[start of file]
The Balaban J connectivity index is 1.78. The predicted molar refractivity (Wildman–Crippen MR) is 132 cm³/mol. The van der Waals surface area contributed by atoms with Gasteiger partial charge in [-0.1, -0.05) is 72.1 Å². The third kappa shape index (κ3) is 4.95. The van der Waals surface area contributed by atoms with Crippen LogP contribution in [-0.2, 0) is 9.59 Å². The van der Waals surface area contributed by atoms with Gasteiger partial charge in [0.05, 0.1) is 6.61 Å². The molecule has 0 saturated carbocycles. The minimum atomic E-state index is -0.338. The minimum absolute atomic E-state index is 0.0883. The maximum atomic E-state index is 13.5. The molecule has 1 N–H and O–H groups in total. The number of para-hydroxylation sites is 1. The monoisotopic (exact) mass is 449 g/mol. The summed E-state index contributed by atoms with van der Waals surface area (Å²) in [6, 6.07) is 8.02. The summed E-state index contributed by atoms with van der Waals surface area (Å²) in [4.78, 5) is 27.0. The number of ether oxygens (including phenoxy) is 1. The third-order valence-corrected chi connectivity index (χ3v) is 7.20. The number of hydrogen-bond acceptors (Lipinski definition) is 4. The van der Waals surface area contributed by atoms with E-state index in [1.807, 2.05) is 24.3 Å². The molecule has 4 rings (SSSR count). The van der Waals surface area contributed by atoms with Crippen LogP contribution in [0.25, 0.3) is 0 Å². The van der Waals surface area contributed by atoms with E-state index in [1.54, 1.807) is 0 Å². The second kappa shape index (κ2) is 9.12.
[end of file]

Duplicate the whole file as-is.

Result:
The Balaban J connectivity index is 1.78. The predicted molar refractivity (Wildman–Crippen MR) is 132 cm³/mol. The van der Waals surface area contributed by atoms with Gasteiger partial charge in [-0.1, -0.05) is 72.1 Å². The third kappa shape index (κ3) is 4.95. The van der Waals surface area contributed by atoms with Crippen LogP contribution in [-0.2, 0) is 9.59 Å². The van der Waals surface area contributed by atoms with Gasteiger partial charge in [0.05, 0.1) is 6.61 Å². The molecule has 0 saturated carbocycles. The minimum atomic E-state index is -0.338. The minimum absolute atomic E-state index is 0.0883. The maximum atomic E-state index is 13.5. The molecule has 1 N–H and O–H groups in total. The number of para-hydroxylation sites is 1. The monoisotopic (exact) mass is 449 g/mol. The summed E-state index contributed by atoms with van der Waals surface area (Å²) in [6, 6.07) is 8.02. The summed E-state index contributed by atoms with van der Waals surface area (Å²) in [4.78, 5) is 27.0. The number of ether oxygens (including phenoxy) is 1. The third-order valence-corrected chi connectivity index (χ3v) is 7.20. The number of hydrogen-bond acceptors (Lipinski definition) is 4. The van der Waals surface area contributed by atoms with E-state index in [1.807, 2.05) is 24.3 Å². The molecule has 4 rings (SSSR count). The van der Waals surface area contributed by atoms with Crippen LogP contribution in [0.25, 0.3) is 0 Å². The van der Waals surface area contributed by atoms with E-state index in [1.54, 1.807) is 0 Å². The second kappa shape index (κ2) is 9.12.